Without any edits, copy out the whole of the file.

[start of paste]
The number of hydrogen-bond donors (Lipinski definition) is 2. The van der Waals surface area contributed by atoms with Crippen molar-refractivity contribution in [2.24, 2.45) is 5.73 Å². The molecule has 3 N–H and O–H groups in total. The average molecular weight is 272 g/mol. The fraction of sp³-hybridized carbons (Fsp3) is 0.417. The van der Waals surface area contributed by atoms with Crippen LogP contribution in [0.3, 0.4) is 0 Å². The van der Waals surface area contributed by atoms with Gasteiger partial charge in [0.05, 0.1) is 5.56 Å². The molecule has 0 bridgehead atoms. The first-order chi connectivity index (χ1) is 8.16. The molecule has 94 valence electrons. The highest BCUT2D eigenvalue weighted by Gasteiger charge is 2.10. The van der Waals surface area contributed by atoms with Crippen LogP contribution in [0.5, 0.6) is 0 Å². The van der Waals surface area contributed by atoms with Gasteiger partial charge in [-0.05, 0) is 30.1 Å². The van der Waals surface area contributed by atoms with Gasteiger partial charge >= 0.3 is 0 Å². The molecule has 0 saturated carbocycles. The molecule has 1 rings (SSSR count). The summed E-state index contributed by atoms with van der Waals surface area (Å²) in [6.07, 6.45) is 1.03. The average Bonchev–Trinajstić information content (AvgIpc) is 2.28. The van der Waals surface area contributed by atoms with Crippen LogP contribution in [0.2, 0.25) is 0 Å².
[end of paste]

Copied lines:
The number of hydrogen-bond donors (Lipinski definition) is 2. The van der Waals surface area contributed by atoms with Crippen molar-refractivity contribution in [2.24, 2.45) is 5.73 Å². The molecule has 3 N–H and O–H groups in total. The average molecular weight is 272 g/mol. The fraction of sp³-hybridized carbons (Fsp3) is 0.417. The van der Waals surface area contributed by atoms with Crippen LogP contribution in [0.3, 0.4) is 0 Å². The van der Waals surface area contributed by atoms with Gasteiger partial charge in [0.05, 0.1) is 5.56 Å². The molecule has 0 bridgehead atoms. The first-order chi connectivity index (χ1) is 8.16. The molecule has 94 valence electrons. The highest BCUT2D eigenvalue weighted by Gasteiger charge is 2.10. The van der Waals surface area contributed by atoms with Crippen LogP contribution in [0.5, 0.6) is 0 Å². The van der Waals surface area contributed by atoms with Gasteiger partial charge in [-0.05, 0) is 30.1 Å². The van der Waals surface area contributed by atoms with Gasteiger partial charge >= 0.3 is 0 Å². The molecule has 0 saturated carbocycles. The molecule has 1 rings (SSSR count). The summed E-state index contributed by atoms with van der Waals surface area (Å²) in [6.07, 6.45) is 1.03. The average Bonchev–Trinajstić information content (AvgIpc) is 2.28. The van der Waals surface area contributed by atoms with Crippen LogP contribution in [0.2, 0.25) is 0 Å².